Refiloe Molefe talks as she plucks out the weeds from her garden. “The nyaope boys from under the bridge don’t want to work too much,” she says. “If you let them work for longer than a day they think it’s punishment and they become angry. We try to build them up and get them away from the street.”
She sits with her floral dress on the dark soil. “You know it’s only a weed when you don’t want it there,” she says, as she cleans one of the garden’s beds. “That’s the only definition of a weed. The plants that you don’t want there.”
Anyone, from homeless people to students, can work in the garden in exchange for a cooked meal and gardening experience. Molefe runs a vegetable garden, or food bank, a project that was born when the City of Johannesburg donated an abandoned bowling green to develop into a communal garden.
The garden, which is known as Bertram’s Inner-City Farm, has won numerous award, including the Mma-Tshepo Khumbane award.
In 2007, Bambanani Food and Herb was registered as a co-operative between Molefe, Amon Maluleke and Maria Maseko, who also assist at the plot.
Every day, just a couple of blocks away from the Ellis Park rugby stadium, Molefe busies herself in her garden. Mamma Molefe, as she’s known in the community, grows everything from spinach to green beans and carrots. She also makes juices and sells her produce. Awards and sponsors have helped to develop the plot, including a greenhouse from Nestlé and an irrigation system from JoJo Tanks.
In 2006, Molefe approached the City of Johannesburg’s department of social development, thinking she’d receive a handout for the children. “You know we love handouts,” she says, jokingly. “There were no handouts, but there was land.”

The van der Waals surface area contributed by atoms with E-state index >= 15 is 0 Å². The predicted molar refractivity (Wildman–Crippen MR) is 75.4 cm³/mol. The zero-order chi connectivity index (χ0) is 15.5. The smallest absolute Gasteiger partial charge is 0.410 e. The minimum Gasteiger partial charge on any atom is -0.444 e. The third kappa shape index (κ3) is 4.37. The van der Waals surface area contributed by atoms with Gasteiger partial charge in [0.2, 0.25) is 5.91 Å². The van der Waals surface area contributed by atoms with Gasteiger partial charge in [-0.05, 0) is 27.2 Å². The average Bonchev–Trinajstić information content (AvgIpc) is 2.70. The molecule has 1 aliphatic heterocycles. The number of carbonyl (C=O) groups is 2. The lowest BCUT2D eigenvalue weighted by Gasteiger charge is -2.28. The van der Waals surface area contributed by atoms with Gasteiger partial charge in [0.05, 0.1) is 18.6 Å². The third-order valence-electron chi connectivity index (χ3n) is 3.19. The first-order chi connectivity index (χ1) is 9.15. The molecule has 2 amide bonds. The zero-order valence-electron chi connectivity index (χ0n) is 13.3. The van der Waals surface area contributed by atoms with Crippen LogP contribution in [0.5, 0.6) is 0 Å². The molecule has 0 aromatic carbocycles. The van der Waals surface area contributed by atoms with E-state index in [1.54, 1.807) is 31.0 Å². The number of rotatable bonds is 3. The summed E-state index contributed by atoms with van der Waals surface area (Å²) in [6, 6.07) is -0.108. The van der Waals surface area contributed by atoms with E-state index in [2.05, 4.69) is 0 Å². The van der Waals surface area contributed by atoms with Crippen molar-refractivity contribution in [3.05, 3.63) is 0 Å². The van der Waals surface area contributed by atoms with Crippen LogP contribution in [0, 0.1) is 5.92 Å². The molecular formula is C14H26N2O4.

One of the city’s Rea Vaya bus stations is in front of the property, which means the street is bustling most of the time. The Carlton Centre looms in the background.
But inside there’s a sense of calm. A pair of hadedas patrol through the garden beds, pecking as they go.
The entire garden is an ecosystem, Molefe explains. There are no pesticides, or growth chemicals. “Here we plant marigolds. We use them to repel the insects. And the flowers — the insects get attracted to the flowers and then they leave our veggies alone and sit on the marigolds.”
Before becoming a gardener and entrepreneur, Molefe worked as a nurse. “I saw a need in my community,” she says. “There are a lot of orphans and underprivileged kids who can’t go to school and crèches because their parents cannot afford them.” She says that her garden feeds more than a hundred children, as well as some homeless people.
A report by the United Nations Children’s Fund in October titled, The State of the World’s Children 2019: Children, Food and Nutrition, found that 200-million children under the age of five are either undernourished or overweight. It added that a third of children globally are not fed food that nurtures proper development. “Millions of children are eating too little of what they need, and millions are eating too much of what they don’t need: poor diets are now the main risk factor for the global burden of disease,” the report stated.
Molefe says that when she started, the meals she gave children mostly consisted of bread — until she realised that bread alone is not really food. “They don’t want to cook … They only want to eat from restaurants, which is unhealthy,” she says.